The great September transition

IMG_2374I always loved going back to school as a kid. When July turned into August, the school supplies were moved to their own hectic corner at Target stores and the September issue of Teen magazine filled with fall fashion arrived in my mailbox. I started counting down the days until I could walk down my school’s halls. I thought about what I aspired to do each year. I’d be super organized and a straight-A student. I’d become more popular or athletic. I’d be the kind of person who is kind to everyone and wears the coolest clothes from Kohl’s.

That September glow has never disappeared from my life. My heart swooned a couple of Septembers ago when Nick told me he’s a September person. He didn’t have to explain. I knew exactly what he meant because I’m a September person, too.

That’s not to say I don’t love summer. I love the long hours of sunshine and the effortless feeling of leaving the house in flip-flops for a coffee run or to walk along the canal. I love the array of colors as flowers bloom randomly on lawns or neatly in window boxes. I love fires on the beach with my friends and lingering after sunset. I love ordering a whole bottle of chilled rosé and sipping with my girls on a patio. I love how my parents’ living space doubles as the deck, patio, and pool area become an extension of the house.

Summer is what we train for. We show off our winter’s work at the gym. Without guilt, we push aside books and turn off TVs. That can wait until October when it’s dark, but right now it’s summer and we must enjoy it.

But in the fall, we return to that structure and the activities that make us stronger, fitter, more educated for next summer. I crave the sense of accomplishment I get each time I finish a workout or a book.

September is transition month when we get to make choices. We can choose how to reinvent ourselves for the school year. We can choose what we want to focus on during the cold months. We even get to  choose whether to get a jump on fall with chunky-knit everything and pumpkin-spice everything. We can also choose to enjoy every second of the diminishing daylight of summer before fully surrendering to closed-toe shoes, crunchy leaves, and cozy blankets by the fireplace.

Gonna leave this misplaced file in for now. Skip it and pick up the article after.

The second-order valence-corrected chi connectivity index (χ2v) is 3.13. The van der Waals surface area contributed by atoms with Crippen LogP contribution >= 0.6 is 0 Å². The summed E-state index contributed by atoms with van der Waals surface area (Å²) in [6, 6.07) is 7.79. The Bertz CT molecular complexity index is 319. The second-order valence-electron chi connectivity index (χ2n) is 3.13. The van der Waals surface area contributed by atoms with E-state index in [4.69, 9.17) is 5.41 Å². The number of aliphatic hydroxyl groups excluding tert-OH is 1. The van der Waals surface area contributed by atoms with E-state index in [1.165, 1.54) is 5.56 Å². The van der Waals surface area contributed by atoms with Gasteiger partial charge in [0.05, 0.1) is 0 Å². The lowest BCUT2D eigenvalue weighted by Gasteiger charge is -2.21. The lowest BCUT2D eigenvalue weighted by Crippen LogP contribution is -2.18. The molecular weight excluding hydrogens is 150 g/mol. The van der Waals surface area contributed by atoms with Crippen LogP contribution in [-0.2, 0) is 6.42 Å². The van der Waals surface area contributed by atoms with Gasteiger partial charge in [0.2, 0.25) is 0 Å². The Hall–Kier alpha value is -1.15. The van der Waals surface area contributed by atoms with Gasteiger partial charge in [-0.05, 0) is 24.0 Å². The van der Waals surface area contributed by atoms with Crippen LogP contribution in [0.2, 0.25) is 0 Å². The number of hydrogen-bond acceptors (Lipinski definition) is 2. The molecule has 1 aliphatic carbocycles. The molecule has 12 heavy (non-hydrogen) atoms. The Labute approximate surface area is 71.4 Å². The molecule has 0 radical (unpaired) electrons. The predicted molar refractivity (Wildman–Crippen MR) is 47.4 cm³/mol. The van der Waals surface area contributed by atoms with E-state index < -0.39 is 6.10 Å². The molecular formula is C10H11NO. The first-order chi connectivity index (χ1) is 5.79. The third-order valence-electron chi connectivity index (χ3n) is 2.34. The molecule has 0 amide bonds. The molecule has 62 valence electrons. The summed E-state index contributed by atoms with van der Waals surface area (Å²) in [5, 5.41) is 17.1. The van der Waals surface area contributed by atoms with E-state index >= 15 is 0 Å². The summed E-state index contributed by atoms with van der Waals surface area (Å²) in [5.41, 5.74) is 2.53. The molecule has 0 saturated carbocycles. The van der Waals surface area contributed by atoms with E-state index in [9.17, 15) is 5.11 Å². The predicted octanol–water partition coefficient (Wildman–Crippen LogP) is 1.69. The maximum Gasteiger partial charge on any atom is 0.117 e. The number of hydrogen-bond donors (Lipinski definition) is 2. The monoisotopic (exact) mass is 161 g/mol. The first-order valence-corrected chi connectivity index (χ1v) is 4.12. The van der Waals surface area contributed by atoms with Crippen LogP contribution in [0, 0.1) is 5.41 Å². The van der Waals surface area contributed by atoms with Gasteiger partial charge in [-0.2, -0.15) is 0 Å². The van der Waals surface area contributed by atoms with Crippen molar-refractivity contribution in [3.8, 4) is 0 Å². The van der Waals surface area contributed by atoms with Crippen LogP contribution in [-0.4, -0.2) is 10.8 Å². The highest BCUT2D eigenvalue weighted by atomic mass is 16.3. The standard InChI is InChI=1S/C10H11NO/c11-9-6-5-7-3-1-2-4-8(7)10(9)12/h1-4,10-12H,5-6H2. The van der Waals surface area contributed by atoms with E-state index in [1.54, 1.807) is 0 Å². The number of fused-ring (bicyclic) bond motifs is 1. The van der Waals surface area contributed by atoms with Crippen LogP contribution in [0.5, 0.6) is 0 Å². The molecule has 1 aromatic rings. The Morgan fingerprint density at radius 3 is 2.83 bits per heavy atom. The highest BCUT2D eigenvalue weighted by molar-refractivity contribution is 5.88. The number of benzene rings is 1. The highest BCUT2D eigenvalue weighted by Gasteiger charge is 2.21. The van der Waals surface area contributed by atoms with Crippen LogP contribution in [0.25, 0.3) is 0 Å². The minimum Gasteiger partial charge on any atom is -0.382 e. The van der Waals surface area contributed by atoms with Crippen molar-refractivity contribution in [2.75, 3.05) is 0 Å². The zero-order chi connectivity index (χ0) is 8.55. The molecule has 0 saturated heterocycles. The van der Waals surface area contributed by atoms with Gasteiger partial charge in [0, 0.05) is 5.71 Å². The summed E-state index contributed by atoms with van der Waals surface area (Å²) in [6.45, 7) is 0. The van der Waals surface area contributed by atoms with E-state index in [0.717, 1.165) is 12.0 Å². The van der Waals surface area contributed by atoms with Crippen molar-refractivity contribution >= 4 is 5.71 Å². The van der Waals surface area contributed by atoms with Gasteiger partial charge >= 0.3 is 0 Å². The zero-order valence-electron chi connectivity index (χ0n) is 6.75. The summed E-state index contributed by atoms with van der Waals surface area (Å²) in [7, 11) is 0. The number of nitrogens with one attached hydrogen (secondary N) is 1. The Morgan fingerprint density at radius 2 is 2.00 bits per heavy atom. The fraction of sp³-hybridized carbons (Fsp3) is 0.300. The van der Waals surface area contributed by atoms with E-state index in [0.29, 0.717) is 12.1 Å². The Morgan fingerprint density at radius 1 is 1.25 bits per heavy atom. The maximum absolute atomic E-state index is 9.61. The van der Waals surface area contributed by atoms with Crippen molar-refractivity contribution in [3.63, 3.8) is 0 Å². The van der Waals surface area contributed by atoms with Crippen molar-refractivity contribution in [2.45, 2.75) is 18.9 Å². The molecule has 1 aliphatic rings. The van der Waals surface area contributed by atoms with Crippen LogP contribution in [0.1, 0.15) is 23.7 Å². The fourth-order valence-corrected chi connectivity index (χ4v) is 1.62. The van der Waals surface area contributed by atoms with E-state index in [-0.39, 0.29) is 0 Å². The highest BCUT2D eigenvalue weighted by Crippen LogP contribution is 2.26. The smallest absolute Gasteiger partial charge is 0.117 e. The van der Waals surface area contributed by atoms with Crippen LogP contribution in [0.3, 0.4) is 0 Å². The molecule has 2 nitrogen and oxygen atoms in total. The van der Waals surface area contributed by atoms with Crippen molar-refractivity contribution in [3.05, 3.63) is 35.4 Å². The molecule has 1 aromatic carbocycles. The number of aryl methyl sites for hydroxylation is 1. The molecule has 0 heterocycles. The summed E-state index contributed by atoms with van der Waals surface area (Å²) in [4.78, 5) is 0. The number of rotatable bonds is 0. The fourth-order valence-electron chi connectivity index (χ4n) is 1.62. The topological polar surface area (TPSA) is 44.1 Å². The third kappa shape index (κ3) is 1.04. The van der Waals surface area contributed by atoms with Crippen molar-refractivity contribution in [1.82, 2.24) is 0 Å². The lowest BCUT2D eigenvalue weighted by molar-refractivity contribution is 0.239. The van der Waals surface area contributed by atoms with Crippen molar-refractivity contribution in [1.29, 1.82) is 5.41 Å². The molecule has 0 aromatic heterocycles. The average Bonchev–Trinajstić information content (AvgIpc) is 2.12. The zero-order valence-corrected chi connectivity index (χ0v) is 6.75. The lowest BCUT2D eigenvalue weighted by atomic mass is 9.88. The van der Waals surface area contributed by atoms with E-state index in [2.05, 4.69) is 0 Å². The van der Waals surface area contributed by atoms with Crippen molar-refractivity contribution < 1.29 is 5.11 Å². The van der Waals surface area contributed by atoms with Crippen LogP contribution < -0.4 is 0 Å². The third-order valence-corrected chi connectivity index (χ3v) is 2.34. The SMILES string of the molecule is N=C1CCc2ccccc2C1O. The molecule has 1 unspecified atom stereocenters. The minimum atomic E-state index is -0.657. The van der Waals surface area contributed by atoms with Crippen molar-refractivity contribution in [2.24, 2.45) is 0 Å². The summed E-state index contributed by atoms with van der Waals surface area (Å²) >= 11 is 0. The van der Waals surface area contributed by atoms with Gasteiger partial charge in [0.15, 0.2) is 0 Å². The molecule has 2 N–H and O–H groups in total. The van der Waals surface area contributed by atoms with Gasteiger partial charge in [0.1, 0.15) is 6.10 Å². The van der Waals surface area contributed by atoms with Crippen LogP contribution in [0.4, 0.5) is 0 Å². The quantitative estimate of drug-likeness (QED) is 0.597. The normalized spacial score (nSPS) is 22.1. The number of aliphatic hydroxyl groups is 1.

I’ll do both. I’ll take my paddleboard out to the lake and wear my summer dresses a couple more times, but I’ve also got a pot of chili on the stove and football on the TV.

 

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The French way

Next weekend I’m going to an outdoor wedding. It’s at a park, and I’ll be required to walk up hill to get to the ceremony site. It should be warm with no rain, according to the 10-day forecast. I didn’t have appropriate shoes for such conditions, so I set out yesterday to find pretty sandals. It was tricky since the fall platforms and chunky-healed boots are out in stores. I wandered through the rows of summer shoes – mostly ballet flats, tall, casual wedges and spike heels – but none were right.

So I made my way to the clearance rack of sandals in the back. It was a “Three Bears” experience for me: Too casual, too blinged out, too high to walk in. Finally I found some brown sandals. Not too high, not flat either. I can walk in them. They weren’t great quality, but they’ll be fine for the day. I handed over my debit card and left feeling, “meh” about my purchase. On to the next errand on my list.

I couldn’t help but think about an article I read recently about French vs. American shopping habits. The article said American women tend to go for quantity over quality. If you’re like me, each fall we come home with bag after bag of the latest fashions. We just wear the pieces as-is, rather than tailoring them for a complementary fit. The following September, we gather up the machine-washable sweaters, uncomfortable boots and ill-fitting pants for charity and start the process anew.

The French, by contrast, select high-quality, stylish pieces that are right for their body types. Then add accessories to bring out their own personality. As a result, they look polished, whereas we look like we piled on all the season’s trends at once.

So I’m trying to keep that in mind as I pick up a few things for the colder months. Currently on my list is a great-looking pair of jeans that I can wear to work and a gauzy scarf that I can wear with things I already own. And that’s it. I resolve to take my time finding the right things, and not to coming home with bags of polyester shirts and shoes I won’t want to wear.